On composite resin materials. Degradation, erosion and possible adverse effects in dentists.Swed Dent J Suppl 2000; (141):1-61SD
The aims of this thesis were: 1. To study the effect of water and pH on composite resin materials in vitro by assessing sorption, solubility, monomers eluted and flexural properties. 2. To study adverse effects on the skin in dentists possibly caused by acrylic resin-based materials.
MATERIALS AND METHODS
Proprietary composite resin materials were used for the in vitro experiments. The tests were performed according to the ISO 4049 (1988) with the exception of McIlvaine's solution used in Study II and the storage times. The analysis of eluted monomers was performed using HPLC. The flexural properties were tested in a three-point bending equipment. The secant modulus and deflection at break were calculated for description of the viscoelastic behaviour of the material tested. To study the adverse effects on skin in dentists, a questionnaire was sent to 3500 randomly selected Swedish dentists. A response rate of 88% was achieved and the data were statistically analysed and compared with the results of two studies on skin symptoms among the general Swedish population. Dentists living in the three main cities in Sweden who had experienced hand eczema during the last 12 months were invited to a clinical examination in which a patch test was included.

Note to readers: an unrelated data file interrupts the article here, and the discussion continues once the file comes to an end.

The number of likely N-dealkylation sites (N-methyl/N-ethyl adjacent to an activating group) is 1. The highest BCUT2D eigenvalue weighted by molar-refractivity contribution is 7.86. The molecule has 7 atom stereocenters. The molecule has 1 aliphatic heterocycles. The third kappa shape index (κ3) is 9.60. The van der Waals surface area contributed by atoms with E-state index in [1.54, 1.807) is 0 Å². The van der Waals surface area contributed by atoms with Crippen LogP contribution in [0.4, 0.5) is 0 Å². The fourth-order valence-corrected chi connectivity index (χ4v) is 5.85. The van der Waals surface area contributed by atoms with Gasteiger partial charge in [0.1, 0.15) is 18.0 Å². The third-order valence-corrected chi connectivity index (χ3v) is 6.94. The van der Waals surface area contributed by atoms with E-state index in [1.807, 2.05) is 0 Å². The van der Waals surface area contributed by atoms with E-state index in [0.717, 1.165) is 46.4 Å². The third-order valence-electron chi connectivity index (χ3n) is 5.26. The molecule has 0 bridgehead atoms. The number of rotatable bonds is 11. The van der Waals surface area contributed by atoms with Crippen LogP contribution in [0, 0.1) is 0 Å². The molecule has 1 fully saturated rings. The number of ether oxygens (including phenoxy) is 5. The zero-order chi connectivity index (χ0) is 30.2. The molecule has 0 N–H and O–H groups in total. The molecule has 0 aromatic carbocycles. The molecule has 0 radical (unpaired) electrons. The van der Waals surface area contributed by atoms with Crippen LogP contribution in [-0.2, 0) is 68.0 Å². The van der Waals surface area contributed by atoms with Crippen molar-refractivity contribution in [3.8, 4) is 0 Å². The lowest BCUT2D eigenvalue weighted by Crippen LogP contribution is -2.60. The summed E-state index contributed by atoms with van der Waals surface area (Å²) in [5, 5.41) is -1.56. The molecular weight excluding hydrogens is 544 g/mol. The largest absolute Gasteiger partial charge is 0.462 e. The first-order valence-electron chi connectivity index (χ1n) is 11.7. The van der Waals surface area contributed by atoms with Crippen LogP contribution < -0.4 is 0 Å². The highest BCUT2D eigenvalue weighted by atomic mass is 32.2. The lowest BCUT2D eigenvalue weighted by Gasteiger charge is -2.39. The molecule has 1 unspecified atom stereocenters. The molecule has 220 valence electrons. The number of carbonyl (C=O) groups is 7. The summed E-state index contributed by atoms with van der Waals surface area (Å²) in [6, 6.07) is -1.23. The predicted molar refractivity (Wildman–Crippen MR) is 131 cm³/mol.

A wide range in sorption and solubility over the test period was found, with low sorption values observed for materials containing hydrophobic matrix monomers. A maximum concentration of monomers eluted was found after 7 days of storage, and TEGDMA was the main monomer released. pH affected the sorption and solubility behaviour for two of the three materials tested. The flexural strength and modulus of the composite resin material were lowered after water storage and the secant modulus and deflection at break could describe the viscoelastic behaviour. The prevalence of dry skin and hand eczema was high in dentists compared to two age-matched general population samples investigated using identical questions. The most important predictor for adult hand eczema was found to be childhood eczema. At the clinical examination, irritant contact dermatitis was the predominant diagnosis. Seven per cent reported skin symptoms when working with acrylic resin-based material but the true prevalence of hand eczema caused by acrylates was below 1%. Contact allergy was diagnosed, however, in 50% of the dentists, mainly due to other allergens such as nickel, perfumes or rubber chemicals.
The matrix composition was shown to be important for the sorption and solubility behaviour of the composite resin materials tested and a maximum release of monomers occurred after 7 days of storage. pH affected the water sorption and solubility behaviour. Calculation of the secant modulus and the deflection at break allowed the plasticising effect of water on composite resin material to be observed. The prevalence of hand eczema was high among dentists, with irritant contact dermatitis as the predominant diagnosis. Childhood eczema was the most important predictor for adult hand eczema. The prevalence of hand eczema owing to acrylates was below 1%.